A39.The boys who were to become knights started with...

  1. studying of etiquette.

  2. attending special schools.

  3. serving their father's overlord.

  4. doing housework in the castles of great Barons.

A40. What was the most important part of the education of pages?

  1. Teaching them to read and write".

  2. Teaching them how to behave with ladies.

  3. Making them realize that they will become knights.

  4. Teaching them hunting.

A41. When did pages become squires?

  1. When they won golden spurs.

  2. When they started practicing with weapons.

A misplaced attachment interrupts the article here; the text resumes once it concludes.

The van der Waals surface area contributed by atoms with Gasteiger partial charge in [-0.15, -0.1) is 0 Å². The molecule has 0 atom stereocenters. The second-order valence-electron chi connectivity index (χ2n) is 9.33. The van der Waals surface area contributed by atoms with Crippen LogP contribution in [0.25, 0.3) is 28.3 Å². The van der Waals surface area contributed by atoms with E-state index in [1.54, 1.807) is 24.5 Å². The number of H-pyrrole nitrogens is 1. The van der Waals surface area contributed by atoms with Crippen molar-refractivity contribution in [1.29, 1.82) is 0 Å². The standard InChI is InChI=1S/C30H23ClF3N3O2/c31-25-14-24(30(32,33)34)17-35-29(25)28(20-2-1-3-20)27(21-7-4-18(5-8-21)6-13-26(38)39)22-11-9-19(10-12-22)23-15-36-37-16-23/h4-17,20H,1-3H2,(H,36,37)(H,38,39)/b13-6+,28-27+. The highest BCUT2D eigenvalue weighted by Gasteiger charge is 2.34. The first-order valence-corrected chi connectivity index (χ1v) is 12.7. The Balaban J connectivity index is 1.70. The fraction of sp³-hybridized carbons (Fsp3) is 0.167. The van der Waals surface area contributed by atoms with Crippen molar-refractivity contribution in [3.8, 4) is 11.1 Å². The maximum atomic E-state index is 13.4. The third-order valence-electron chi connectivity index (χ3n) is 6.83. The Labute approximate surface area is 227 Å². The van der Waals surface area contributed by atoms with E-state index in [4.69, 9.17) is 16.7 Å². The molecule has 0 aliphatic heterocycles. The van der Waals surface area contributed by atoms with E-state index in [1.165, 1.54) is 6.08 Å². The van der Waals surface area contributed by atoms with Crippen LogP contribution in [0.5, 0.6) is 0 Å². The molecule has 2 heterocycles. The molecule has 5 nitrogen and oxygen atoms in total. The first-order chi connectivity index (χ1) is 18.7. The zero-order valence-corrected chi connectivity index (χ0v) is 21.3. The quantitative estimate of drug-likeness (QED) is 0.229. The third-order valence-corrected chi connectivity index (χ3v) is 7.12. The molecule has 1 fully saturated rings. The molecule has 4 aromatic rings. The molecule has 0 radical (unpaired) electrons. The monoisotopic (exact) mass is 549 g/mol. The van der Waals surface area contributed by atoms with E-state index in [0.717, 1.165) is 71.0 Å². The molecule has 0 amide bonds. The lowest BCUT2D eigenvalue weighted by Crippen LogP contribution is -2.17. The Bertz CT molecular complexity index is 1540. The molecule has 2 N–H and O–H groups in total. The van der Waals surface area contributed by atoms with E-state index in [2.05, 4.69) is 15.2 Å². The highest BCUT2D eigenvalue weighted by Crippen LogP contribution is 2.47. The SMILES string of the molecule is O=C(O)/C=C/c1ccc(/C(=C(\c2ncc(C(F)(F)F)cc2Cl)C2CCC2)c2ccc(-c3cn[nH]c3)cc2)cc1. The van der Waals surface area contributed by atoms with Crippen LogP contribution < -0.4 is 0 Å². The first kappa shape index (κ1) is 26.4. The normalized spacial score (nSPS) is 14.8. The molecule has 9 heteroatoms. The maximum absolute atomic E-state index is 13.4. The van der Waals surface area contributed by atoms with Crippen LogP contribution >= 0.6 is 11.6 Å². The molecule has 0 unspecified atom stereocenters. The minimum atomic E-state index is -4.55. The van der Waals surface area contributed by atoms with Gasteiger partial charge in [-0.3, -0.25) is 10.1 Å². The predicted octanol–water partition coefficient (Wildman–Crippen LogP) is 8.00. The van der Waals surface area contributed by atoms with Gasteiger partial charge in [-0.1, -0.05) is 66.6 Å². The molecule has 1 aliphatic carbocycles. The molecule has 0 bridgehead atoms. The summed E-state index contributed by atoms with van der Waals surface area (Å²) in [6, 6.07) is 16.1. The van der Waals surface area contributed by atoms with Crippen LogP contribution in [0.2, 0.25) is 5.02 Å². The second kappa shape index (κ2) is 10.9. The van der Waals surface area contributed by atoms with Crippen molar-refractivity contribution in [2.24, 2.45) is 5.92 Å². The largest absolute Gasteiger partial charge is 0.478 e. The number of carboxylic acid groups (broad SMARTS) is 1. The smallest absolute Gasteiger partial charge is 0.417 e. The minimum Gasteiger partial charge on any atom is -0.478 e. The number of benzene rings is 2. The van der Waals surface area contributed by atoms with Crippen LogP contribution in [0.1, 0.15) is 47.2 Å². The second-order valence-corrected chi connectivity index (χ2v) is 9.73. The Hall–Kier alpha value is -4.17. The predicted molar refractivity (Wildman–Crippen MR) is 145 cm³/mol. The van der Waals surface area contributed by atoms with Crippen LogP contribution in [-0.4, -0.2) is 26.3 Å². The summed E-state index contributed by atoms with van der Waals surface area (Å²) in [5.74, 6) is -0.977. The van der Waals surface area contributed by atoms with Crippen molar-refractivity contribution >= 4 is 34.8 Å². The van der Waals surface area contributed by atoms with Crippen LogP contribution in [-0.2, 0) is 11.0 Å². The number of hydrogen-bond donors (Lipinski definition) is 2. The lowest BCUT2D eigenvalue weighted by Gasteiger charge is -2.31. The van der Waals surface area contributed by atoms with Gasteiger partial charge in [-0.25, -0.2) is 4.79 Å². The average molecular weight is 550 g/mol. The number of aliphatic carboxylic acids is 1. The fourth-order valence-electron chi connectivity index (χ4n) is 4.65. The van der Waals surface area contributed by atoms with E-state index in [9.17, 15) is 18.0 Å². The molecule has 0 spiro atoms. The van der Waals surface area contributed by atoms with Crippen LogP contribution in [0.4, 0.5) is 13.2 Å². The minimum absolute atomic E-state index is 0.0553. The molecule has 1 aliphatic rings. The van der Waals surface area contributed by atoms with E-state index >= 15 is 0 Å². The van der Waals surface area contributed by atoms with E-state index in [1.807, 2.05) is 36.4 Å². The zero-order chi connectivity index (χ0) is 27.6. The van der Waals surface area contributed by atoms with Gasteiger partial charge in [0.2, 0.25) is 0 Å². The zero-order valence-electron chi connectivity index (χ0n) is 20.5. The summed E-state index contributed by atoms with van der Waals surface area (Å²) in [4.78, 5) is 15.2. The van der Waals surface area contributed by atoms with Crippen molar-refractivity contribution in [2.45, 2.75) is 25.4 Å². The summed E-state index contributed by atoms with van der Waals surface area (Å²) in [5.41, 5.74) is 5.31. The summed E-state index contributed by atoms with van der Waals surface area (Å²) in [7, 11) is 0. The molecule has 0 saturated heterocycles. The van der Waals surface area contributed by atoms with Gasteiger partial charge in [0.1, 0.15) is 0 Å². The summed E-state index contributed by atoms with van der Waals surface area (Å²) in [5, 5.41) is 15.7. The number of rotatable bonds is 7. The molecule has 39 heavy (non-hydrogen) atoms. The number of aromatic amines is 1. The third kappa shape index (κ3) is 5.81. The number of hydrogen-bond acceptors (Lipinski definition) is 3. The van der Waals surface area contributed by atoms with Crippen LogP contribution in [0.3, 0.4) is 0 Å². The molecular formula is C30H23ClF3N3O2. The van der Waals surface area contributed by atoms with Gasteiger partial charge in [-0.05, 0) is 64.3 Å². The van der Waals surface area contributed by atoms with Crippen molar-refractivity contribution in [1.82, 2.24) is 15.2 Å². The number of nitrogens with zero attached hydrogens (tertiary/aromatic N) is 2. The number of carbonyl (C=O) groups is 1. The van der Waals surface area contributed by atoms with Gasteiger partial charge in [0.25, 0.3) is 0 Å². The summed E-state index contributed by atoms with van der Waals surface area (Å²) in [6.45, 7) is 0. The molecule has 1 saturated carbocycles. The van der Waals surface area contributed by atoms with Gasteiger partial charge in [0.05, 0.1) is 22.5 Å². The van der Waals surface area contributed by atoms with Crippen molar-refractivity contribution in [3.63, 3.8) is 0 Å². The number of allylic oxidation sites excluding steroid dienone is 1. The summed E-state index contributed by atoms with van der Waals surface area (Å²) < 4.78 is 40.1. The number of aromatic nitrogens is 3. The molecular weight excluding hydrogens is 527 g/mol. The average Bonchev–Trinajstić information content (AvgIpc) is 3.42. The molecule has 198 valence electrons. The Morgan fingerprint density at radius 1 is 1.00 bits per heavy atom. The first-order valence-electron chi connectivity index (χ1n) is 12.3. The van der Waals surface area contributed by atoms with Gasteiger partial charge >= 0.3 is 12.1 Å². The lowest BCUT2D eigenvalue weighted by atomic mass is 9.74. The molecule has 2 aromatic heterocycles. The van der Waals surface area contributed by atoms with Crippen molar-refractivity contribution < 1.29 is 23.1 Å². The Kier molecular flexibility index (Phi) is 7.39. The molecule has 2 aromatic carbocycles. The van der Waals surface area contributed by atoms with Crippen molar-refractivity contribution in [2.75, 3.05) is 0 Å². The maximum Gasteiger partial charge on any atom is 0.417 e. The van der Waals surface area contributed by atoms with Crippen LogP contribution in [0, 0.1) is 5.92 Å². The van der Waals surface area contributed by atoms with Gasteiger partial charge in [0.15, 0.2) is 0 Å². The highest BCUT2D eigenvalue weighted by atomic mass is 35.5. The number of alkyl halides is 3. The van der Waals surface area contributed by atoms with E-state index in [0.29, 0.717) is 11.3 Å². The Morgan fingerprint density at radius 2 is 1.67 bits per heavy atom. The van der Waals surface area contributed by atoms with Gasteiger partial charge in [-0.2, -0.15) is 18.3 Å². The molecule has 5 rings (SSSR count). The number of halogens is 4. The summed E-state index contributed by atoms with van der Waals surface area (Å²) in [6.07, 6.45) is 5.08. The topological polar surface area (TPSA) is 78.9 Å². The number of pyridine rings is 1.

3. When they left pagehood.

  4. When they started personal service to their lords or other knights.

A42. What were an esquire's duties?

  1. To practice with weapons.

  2. To protect his lord during battles.

  3. To look after his lord's weapons.

  4. To cure the wounds of his lord.

A43.The esquires were called so because they had to...

  1. arm their lords for tournaments.

  2. carry their lord's shield during the journeys.

  3. learn the principles of chivalry.

  4. get their wounded lords out of danger.